FxCop Suppressions For Designer Generated Code?

Topics: EF Designer, EF Power Tools
Oct 20, 2012 at 5:50 PM
Edited Oct 20, 2012 at 5:50 PM

When using EF to create a model for a database, the out-of-the-box generated code generates a number of FxCop warnings.  For now I've worked around them by adding suppressions to the .tt templates in my project, but ideally the generated code would be clean to start with.

Creating a simple model against the SQL 2012 AdventureWorks database generates the following warnings:

  • CA1506: Warning for excessive class-coupling due to the fact there's a class referenced for each table in the database due to the one-to-one relationship of tables to types.
  • CA2214: Warning for using virtual members in the constructor of each model where it contains at least one navigation property.
  • CA2227: Warning for each navigation property as it is a collection property with a getter and a setter.

EF 5.0 generates some other warnings (CA1063), but these don't appear to be issues in EF 6.0.

I've submitted a pull request to suppress these messages, but it's been suggested that these may wish to be fixed instead by changing the generated code.  Personally I think they should be suppressed as they appear to be design decisions made to improve testability or are inherent to the EF approach to database modelling.  My reasoning for each is as below.

CA1506 should be suppressed, as if you're working with a genuinely large database (50+) tables, then it would be overkill to pull the context apart into different context classes, as you'd end up with a fair amount of duplicate code, and may end up having to use more than one context to perform operations between them, which would probably cause a lot of headaches.

CA2214 is fired due to the navigation properties being virtual.  I'm guessing they were made virtual to allow tools like Moq to use setups on the navigation properties for use in unit tests.  If this is the reason why they are designed as such, it would seem to be safe to suppress the warning on the grounds that someone is unlikely to derive a class from a model type and override the properties manually in such a way that caused undesirable behaviour.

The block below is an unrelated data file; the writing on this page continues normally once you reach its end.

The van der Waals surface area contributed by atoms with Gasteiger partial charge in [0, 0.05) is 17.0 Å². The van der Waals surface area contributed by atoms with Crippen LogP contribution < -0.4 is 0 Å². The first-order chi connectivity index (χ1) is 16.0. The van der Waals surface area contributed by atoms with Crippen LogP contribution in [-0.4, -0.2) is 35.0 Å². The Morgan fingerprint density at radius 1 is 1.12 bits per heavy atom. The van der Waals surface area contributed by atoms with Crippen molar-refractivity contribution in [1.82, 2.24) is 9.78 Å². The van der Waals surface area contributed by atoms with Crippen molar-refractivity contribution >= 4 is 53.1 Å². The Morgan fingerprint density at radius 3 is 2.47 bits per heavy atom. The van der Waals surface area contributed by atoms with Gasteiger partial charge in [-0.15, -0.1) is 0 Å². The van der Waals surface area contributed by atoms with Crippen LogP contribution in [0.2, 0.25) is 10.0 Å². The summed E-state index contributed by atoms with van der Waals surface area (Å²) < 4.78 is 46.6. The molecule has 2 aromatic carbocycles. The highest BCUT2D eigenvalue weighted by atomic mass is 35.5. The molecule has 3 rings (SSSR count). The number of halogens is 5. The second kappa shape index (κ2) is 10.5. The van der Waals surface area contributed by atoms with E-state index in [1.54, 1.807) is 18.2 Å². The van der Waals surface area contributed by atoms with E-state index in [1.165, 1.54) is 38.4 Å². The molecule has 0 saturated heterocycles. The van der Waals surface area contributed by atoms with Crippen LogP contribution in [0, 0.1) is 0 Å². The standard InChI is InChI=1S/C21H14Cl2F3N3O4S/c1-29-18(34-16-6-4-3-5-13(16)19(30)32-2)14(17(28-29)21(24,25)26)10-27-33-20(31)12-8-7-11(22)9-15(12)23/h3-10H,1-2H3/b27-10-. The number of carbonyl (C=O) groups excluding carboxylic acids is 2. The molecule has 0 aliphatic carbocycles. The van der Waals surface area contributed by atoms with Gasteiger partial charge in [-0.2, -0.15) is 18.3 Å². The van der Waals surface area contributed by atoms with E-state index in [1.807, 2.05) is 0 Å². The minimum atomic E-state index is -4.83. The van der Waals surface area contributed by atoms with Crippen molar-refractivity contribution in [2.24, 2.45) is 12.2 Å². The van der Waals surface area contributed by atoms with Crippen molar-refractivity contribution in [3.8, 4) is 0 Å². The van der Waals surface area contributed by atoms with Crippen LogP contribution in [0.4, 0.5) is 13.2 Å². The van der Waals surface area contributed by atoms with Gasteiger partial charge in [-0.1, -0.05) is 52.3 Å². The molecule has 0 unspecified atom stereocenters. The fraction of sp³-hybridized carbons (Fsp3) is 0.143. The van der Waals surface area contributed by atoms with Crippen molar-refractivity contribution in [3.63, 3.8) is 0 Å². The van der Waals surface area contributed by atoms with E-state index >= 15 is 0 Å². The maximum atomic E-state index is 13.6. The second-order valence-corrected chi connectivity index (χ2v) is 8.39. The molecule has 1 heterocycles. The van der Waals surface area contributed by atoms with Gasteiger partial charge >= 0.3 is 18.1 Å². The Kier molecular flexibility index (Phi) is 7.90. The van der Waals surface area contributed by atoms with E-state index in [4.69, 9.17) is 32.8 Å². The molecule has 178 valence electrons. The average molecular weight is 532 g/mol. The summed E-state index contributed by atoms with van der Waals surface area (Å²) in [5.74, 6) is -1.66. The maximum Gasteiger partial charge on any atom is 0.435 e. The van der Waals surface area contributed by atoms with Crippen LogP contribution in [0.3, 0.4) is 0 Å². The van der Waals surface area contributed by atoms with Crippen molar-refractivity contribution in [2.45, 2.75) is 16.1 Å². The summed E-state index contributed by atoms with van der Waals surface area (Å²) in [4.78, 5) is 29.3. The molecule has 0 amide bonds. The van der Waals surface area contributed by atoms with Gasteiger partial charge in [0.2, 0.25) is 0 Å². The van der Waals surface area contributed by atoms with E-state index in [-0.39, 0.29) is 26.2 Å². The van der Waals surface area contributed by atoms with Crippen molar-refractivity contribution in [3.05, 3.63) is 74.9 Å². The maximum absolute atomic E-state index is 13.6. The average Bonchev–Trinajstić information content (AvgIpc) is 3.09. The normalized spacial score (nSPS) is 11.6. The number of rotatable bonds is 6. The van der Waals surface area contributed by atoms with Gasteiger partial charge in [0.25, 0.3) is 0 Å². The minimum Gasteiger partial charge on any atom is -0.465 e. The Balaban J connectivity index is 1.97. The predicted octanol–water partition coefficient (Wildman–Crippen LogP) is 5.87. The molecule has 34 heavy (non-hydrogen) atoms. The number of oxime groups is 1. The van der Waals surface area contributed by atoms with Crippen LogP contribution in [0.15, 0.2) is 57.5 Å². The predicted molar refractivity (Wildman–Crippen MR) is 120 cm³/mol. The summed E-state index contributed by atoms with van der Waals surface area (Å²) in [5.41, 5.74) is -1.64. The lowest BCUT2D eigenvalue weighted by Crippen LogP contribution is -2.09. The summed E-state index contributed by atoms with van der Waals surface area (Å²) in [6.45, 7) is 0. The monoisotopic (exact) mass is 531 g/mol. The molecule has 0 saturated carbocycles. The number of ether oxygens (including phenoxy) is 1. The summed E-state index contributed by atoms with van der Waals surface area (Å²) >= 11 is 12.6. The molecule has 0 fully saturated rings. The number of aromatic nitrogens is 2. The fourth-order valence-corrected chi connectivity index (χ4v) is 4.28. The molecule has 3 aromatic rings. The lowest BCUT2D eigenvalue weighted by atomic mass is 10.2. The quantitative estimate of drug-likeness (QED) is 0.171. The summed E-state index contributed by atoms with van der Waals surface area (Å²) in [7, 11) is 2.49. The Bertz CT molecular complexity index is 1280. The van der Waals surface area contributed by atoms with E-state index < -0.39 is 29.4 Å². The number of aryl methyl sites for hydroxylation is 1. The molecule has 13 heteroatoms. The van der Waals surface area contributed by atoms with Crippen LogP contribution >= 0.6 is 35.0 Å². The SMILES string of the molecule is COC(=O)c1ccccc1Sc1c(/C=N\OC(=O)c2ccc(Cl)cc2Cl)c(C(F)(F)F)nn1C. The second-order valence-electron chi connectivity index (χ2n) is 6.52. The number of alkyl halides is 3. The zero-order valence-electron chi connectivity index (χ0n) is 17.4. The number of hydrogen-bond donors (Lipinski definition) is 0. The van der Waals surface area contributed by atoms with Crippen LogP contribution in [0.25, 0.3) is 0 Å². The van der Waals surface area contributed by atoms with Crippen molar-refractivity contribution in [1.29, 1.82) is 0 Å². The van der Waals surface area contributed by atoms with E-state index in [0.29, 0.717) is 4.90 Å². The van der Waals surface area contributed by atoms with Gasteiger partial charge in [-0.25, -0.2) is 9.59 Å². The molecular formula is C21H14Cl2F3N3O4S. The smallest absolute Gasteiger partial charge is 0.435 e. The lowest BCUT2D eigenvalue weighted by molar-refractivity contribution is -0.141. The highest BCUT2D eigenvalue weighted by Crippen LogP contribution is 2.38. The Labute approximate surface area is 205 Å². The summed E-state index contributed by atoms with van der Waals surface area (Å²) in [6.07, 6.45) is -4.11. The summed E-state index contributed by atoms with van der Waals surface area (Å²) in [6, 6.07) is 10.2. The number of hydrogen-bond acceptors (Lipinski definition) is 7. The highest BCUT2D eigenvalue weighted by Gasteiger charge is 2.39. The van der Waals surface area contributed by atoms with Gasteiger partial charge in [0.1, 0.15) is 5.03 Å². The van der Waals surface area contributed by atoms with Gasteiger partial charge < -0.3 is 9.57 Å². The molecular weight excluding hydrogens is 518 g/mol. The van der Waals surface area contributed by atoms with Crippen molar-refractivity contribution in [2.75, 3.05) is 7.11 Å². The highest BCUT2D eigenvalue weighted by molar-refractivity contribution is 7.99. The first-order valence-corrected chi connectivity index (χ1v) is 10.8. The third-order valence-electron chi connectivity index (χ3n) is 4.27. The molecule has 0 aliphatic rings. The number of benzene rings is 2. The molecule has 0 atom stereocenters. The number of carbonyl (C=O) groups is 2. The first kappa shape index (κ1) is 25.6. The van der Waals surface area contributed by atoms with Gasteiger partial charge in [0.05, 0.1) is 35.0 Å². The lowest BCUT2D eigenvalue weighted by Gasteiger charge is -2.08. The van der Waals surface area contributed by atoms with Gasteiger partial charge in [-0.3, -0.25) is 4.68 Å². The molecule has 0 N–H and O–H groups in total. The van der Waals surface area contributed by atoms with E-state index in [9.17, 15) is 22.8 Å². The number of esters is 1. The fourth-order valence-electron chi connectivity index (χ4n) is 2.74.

CA2227 is fired as the navigation properties are of type ICollection<T>, which causes FxCop to suggest that instead they should have a private setter to prevent them being set by public callers.  Again, the current design appears to be sensible to that the navigation properties can be easily accessed for setup in unit tests, otherwise you'd need to perform constructs such as:

Model foo = new Model();
foo.NavProperty.Clear();

foreach (var item in myMockCollection)
{
    foo.NavProperty.Add(item);
}

which is much more verbose that the current usage of:

Model foo = new Model();
foo.NavProperty = myMockCollection;

Based on the above, personally I think these three warnings should be suppressed so that the models that are generated are FxCop clean.

Any other thoughts on whether they should be suppressed or the design changed instead to eliminate the warnings in the first place?

Martin

Nov 27, 2012 at 8:07 PM

You get the same problem if you use VS' Static Code Analysis tool.  If you enable Code Analysis on Build and set the rule set to Microsoft Basic Correctness Rules, you get a ton of errors from the Code-Based Migrations generated (designer) files.  I had to go into the designer files and add the GeneratedCode attribute to them.  Since these files are generated, this attribute should be on those classes.  J

Dec 18, 2012 at 9:51 AM

Should definitely be fixed. MANY of those warnings are quality warnings that are useless for generated code (i.e. they point to possible human error, which can not happen there). Not marking generated code as such is IMHO an error.

Coordinator
Jan 14, 2013 at 11:29 PM

Hey,

We've been discussing this here at Microsoft and agree that suppressing some of these is the right thing to do. Changing the code not to violate CA2214 and CA2227 would result in messier code that is harder to test.

We agree that any code that is not to be maintained by the developer (i.e. migrations designer files, code generated from an edmx model, etc.) should be marked as generated. This code is a little different because once it has been scaffolded it becomes part of the developers code base. That's why we want to suppress rather than blanket mark it as generated.

In the near future we're planning to merge the Power Tools functionality into the EF Designer (see this spec for more details - http://entityframework.codeplex.com/wikipage?title=Tooling%20Consolidation). Given that, rather than taking accepting a pull request for the Power Tools we will take care of dealing with the suppressions in the new code base.

~Rowan